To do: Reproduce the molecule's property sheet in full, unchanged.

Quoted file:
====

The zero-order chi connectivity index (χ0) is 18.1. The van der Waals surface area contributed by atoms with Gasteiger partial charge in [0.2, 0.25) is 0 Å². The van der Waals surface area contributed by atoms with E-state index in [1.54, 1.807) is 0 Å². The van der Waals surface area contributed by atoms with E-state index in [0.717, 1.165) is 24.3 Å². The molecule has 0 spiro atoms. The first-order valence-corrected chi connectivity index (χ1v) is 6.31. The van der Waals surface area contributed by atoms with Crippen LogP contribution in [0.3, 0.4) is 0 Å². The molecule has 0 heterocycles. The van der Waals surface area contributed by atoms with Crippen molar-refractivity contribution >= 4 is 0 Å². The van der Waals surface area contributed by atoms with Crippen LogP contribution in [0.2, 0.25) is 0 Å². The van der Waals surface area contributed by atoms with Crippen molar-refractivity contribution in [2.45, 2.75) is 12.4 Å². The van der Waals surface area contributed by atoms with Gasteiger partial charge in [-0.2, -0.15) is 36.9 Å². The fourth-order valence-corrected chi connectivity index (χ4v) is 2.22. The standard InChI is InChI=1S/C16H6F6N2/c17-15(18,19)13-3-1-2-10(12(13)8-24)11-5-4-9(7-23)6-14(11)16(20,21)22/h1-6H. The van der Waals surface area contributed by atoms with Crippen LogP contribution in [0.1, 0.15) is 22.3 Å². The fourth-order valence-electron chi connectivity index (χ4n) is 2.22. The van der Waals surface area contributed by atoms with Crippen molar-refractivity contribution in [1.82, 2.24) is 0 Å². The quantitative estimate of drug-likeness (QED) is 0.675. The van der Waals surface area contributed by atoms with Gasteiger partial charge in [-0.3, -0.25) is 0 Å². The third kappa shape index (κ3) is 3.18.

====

The zero-order chi connectivity index (χ0) is 18.1. The van der Waals surface area contributed by atoms with Gasteiger partial charge in [0.2, 0.25) is 0 Å². The van der Waals surface area contributed by atoms with E-state index in [1.54, 1.807) is 0 Å². The van der Waals surface area contributed by atoms with E-state index in [0.717, 1.165) is 24.3 Å². The molecule has 0 spiro atoms. The first-order valence-corrected chi connectivity index (χ1v) is 6.31. The van der Waals surface area contributed by atoms with Crippen LogP contribution in [0.3, 0.4) is 0 Å². The molecule has 0 heterocycles. The van der Waals surface area contributed by atoms with Crippen molar-refractivity contribution >= 4 is 0 Å². The van der Waals surface area contributed by atoms with Crippen LogP contribution in [0.2, 0.25) is 0 Å². The van der Waals surface area contributed by atoms with Crippen molar-refractivity contribution in [2.45, 2.75) is 12.4 Å². The van der Waals surface area contributed by atoms with Gasteiger partial charge in [-0.2, -0.15) is 36.9 Å². The fourth-order valence-corrected chi connectivity index (χ4v) is 2.22. The standard InChI is InChI=1S/C16H6F6N2/c17-15(18,19)13-3-1-2-10(12(13)8-24)11-5-4-9(7-23)6-14(11)16(20,21)22/h1-6H. The van der Waals surface area contributed by atoms with Crippen LogP contribution in [0.1, 0.15) is 22.3 Å². The fourth-order valence-electron chi connectivity index (χ4n) is 2.22. The van der Waals surface area contributed by atoms with Crippen molar-refractivity contribution in [1.82, 2.24) is 0 Å². The quantitative estimate of drug-likeness (QED) is 0.675. The van der Waals surface area contributed by atoms with Gasteiger partial charge in [-0.3, -0.25) is 0 Å². The third kappa shape index (κ3) is 3.18.